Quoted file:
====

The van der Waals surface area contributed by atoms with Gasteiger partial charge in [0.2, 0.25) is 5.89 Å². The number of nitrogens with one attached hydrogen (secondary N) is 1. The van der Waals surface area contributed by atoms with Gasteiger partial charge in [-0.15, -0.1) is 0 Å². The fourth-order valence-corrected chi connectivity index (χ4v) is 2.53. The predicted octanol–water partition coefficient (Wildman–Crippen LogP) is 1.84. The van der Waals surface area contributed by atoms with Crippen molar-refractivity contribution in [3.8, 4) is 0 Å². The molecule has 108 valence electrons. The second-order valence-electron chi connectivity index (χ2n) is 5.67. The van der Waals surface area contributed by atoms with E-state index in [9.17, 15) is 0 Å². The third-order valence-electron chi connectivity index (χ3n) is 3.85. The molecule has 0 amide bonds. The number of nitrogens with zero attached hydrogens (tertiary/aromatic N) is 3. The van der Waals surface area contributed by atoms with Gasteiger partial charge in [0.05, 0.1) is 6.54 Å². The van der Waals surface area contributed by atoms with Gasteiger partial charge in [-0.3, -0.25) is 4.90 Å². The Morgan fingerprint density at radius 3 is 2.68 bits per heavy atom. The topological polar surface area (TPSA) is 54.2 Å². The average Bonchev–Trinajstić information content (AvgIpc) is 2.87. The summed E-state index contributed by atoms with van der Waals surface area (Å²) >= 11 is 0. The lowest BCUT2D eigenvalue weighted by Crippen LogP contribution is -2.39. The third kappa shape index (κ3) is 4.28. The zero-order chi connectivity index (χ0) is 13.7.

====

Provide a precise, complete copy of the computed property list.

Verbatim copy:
The van der Waals surface area contributed by atoms with Gasteiger partial charge in [0.2, 0.25) is 5.89 Å². The number of nitrogens with one attached hydrogen (secondary N) is 1. The van der Waals surface area contributed by atoms with Gasteiger partial charge in [-0.15, -0.1) is 0 Å². The fourth-order valence-corrected chi connectivity index (χ4v) is 2.53. The predicted octanol–water partition coefficient (Wildman–Crippen LogP) is 1.84. The van der Waals surface area contributed by atoms with Crippen molar-refractivity contribution in [3.8, 4) is 0 Å². The molecule has 108 valence electrons. The second-order valence-electron chi connectivity index (χ2n) is 5.67. The van der Waals surface area contributed by atoms with E-state index in [9.17, 15) is 0 Å². The third-order valence-electron chi connectivity index (χ3n) is 3.85. The molecule has 0 amide bonds. The number of nitrogens with zero attached hydrogens (tertiary/aromatic N) is 3. The van der Waals surface area contributed by atoms with Gasteiger partial charge in [0.05, 0.1) is 6.54 Å². The van der Waals surface area contributed by atoms with Gasteiger partial charge in [-0.3, -0.25) is 4.90 Å². The Morgan fingerprint density at radius 3 is 2.68 bits per heavy atom. The topological polar surface area (TPSA) is 54.2 Å². The average Bonchev–Trinajstić information content (AvgIpc) is 2.87. The summed E-state index contributed by atoms with van der Waals surface area (Å²) >= 11 is 0. The lowest BCUT2D eigenvalue weighted by Crippen LogP contribution is -2.39. The third kappa shape index (κ3) is 4.28. The zero-order chi connectivity index (χ0) is 13.7.